Note: I am posting this in the General forum rather than the Security forum on advice of a moderator. The reason is that any wide-ranging discussion of potential future security issues will surely involve some discussion of the sources, motivations, and nature of potential (plausible?) future threats facing the average user, which involves political issues which cannot be discussed in other parts of LQ.

Last edited by Peufelon; 06-10-2011 at 06:22 PM.
 
Old 06-10-2011, 03:19 PM   #2
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I think you are going to out a lot of ipv6 ostriches, with their heads in the sand.

The distro may be ipv6 capable in theory, the isp may be ipv6 capable in theory, the router may be ipv6 in theory, but it's going to be a major nightmare. You may, like me, avoid loading the ipv6 module because it throws up crap I don't want to have to think about. And who knows about the switches & routers we never know about out in the ether somewhere, routing traffic? How will we debug that?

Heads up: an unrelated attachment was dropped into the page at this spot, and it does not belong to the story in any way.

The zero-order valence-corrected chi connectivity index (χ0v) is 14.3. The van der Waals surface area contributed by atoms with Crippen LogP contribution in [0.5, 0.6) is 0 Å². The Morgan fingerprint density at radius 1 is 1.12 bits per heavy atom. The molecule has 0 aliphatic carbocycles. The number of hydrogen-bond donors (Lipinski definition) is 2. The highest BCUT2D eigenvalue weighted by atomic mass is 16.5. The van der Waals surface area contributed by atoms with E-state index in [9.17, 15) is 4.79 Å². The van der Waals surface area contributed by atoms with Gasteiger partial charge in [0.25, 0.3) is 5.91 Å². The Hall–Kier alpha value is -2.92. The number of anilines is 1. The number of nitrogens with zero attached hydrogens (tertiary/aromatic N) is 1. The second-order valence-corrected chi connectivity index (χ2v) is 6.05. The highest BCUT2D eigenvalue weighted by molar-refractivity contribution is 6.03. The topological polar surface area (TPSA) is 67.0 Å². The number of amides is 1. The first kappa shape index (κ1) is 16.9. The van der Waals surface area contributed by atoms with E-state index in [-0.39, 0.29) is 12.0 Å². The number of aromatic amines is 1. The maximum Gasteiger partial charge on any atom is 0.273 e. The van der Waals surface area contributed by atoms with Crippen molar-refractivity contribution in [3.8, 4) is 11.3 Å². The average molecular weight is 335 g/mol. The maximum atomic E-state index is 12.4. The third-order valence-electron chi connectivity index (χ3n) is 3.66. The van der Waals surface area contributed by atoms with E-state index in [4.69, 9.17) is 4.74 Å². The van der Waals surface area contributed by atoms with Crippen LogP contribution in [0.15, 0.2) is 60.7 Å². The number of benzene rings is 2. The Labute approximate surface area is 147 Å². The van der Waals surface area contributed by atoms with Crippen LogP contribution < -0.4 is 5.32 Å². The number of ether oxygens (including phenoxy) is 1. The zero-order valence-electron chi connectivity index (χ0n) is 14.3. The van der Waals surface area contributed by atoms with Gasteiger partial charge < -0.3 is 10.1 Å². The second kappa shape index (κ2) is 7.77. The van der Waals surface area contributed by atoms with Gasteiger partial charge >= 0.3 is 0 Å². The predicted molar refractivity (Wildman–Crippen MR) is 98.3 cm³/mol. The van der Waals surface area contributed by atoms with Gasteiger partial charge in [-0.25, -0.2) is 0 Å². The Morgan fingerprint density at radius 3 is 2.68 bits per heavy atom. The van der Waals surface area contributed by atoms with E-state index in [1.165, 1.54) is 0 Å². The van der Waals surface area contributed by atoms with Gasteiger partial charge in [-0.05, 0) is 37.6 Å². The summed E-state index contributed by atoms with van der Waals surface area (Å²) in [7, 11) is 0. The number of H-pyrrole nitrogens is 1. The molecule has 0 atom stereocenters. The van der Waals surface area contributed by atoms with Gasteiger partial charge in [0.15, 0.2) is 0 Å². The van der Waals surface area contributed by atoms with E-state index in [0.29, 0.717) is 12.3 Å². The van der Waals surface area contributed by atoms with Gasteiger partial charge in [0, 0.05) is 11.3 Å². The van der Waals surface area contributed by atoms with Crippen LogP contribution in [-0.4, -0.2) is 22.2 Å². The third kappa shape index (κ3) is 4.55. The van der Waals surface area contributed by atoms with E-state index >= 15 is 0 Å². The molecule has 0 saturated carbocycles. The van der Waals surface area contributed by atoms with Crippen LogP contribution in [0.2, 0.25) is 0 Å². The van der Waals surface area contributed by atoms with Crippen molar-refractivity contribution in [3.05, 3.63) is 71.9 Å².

It isn't until they switch ipv4 off wholesale that we will _actually_ find out.
 
Old 06-10-2011, 03:32 PM   #3
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I know that we are not ready for IPV6 at work, and at home it's no better.

Because of the router issues (ie almost none have the ability to use v6) I haven't even bothered to look at anything else. I do know after yesterday (IPV5 test day) that speedtest.net did not want to run on my computers.
 
Old 06-10-2011, 03:35 PM   #4
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Quote:
Originally Posted by Peufelon View Post